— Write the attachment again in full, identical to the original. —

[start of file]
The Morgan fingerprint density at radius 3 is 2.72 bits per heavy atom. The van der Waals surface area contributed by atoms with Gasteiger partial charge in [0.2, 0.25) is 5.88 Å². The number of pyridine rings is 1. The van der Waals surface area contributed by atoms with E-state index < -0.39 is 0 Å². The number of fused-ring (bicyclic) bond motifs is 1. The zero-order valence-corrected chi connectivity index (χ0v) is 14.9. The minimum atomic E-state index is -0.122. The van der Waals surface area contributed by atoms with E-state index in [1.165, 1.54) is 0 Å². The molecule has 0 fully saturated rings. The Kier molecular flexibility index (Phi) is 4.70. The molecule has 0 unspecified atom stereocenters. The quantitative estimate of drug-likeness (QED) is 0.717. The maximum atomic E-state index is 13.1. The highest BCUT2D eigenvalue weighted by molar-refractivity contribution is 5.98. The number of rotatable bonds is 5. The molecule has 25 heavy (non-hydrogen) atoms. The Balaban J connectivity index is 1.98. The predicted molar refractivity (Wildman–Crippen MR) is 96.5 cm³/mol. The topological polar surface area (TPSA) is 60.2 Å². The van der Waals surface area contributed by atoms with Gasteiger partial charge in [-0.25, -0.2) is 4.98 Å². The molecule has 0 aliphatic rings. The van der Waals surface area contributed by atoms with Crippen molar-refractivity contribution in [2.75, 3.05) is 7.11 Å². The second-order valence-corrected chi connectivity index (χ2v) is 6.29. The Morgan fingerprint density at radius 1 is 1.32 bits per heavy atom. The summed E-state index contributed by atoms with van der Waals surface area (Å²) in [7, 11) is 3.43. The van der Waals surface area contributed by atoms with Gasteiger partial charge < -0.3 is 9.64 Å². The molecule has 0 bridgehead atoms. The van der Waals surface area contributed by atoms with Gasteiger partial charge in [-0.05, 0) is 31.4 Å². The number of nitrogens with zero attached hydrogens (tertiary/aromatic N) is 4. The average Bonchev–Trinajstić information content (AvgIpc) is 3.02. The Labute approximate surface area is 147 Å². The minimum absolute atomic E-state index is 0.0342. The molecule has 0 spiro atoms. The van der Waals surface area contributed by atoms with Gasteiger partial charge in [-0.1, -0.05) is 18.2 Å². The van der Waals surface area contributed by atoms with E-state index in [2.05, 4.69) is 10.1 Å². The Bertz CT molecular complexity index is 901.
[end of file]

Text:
The Morgan fingerprint density at radius 3 is 2.72 bits per heavy atom. The van der Waals surface area contributed by atoms with Gasteiger partial charge in [0.2, 0.25) is 5.88 Å². The number of pyridine rings is 1. The van der Waals surface area contributed by atoms with E-state index < -0.39 is 0 Å². The number of fused-ring (bicyclic) bond motifs is 1. The zero-order valence-corrected chi connectivity index (χ0v) is 14.9. The minimum atomic E-state index is -0.122. The van der Waals surface area contributed by atoms with E-state index in [1.165, 1.54) is 0 Å². The molecule has 0 fully saturated rings. The Kier molecular flexibility index (Phi) is 4.70. The molecule has 0 unspecified atom stereocenters. The quantitative estimate of drug-likeness (QED) is 0.717. The maximum atomic E-state index is 13.1. The highest BCUT2D eigenvalue weighted by molar-refractivity contribution is 5.98. The number of rotatable bonds is 5. The molecule has 25 heavy (non-hydrogen) atoms. The Balaban J connectivity index is 1.98. The predicted molar refractivity (Wildman–Crippen MR) is 96.5 cm³/mol. The topological polar surface area (TPSA) is 60.2 Å². The van der Waals surface area contributed by atoms with Gasteiger partial charge in [-0.25, -0.2) is 4.98 Å². The molecule has 0 aliphatic rings. The van der Waals surface area contributed by atoms with Crippen molar-refractivity contribution in [2.75, 3.05) is 7.11 Å². The second-order valence-corrected chi connectivity index (χ2v) is 6.29. The Morgan fingerprint density at radius 1 is 1.32 bits per heavy atom. The summed E-state index contributed by atoms with van der Waals surface area (Å²) in [7, 11) is 3.43. The van der Waals surface area contributed by atoms with Gasteiger partial charge < -0.3 is 9.64 Å². The molecule has 0 bridgehead atoms. The van der Waals surface area contributed by atoms with Gasteiger partial charge in [-0.05, 0) is 31.4 Å². The number of nitrogens with zero attached hydrogens (tertiary/aromatic N) is 4. The average Bonchev–Trinajstić information content (AvgIpc) is 3.02. The Labute approximate surface area is 147 Å². The minimum absolute atomic E-state index is 0.0342. The molecule has 0 spiro atoms. The van der Waals surface area contributed by atoms with Gasteiger partial charge in [-0.1, -0.05) is 18.2 Å². The van der Waals surface area contributed by atoms with E-state index in [2.05, 4.69) is 10.1 Å². The Bertz CT molecular complexity index is 901.